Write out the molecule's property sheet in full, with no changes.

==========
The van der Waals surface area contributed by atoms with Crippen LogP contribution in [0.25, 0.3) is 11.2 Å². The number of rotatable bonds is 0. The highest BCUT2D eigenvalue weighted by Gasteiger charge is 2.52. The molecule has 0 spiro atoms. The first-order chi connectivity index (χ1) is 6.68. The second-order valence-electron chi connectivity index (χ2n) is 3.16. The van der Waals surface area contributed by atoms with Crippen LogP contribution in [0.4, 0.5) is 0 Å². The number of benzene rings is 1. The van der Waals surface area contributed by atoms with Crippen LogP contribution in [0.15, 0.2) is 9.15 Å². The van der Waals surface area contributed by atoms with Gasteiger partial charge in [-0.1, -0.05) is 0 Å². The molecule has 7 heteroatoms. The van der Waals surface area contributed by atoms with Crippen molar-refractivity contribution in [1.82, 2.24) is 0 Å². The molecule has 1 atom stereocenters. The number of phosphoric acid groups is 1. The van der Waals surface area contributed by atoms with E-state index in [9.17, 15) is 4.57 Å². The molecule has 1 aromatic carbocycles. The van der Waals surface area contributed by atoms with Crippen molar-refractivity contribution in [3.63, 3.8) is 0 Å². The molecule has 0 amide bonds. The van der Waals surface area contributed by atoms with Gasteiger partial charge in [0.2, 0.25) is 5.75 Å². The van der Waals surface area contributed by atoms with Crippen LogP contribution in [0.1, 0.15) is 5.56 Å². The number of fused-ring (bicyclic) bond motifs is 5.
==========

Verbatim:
The van der Waals surface area contributed by atoms with Crippen LogP contribution in [0.25, 0.3) is 11.2 Å². The number of rotatable bonds is 0. The highest BCUT2D eigenvalue weighted by Gasteiger charge is 2.52. The molecule has 0 spiro atoms. The first-order chi connectivity index (χ1) is 6.68. The second-order valence-electron chi connectivity index (χ2n) is 3.16. The van der Waals surface area contributed by atoms with Crippen LogP contribution in [0.4, 0.5) is 0 Å². The number of benzene rings is 1. The van der Waals surface area contributed by atoms with Crippen LogP contribution in [0.15, 0.2) is 9.15 Å². The van der Waals surface area contributed by atoms with Gasteiger partial charge in [-0.1, -0.05) is 0 Å². The molecule has 7 heteroatoms. The van der Waals surface area contributed by atoms with Crippen molar-refractivity contribution in [1.82, 2.24) is 0 Å². The molecule has 1 atom stereocenters. The number of phosphoric acid groups is 1. The van der Waals surface area contributed by atoms with E-state index in [9.17, 15) is 4.57 Å². The molecule has 1 aromatic carbocycles. The van der Waals surface area contributed by atoms with Crippen molar-refractivity contribution in [3.63, 3.8) is 0 Å². The molecule has 0 amide bonds. The van der Waals surface area contributed by atoms with Gasteiger partial charge in [0.2, 0.25) is 5.75 Å². The van der Waals surface area contributed by atoms with Crippen LogP contribution in [0.1, 0.15) is 5.56 Å². The number of fused-ring (bicyclic) bond motifs is 5.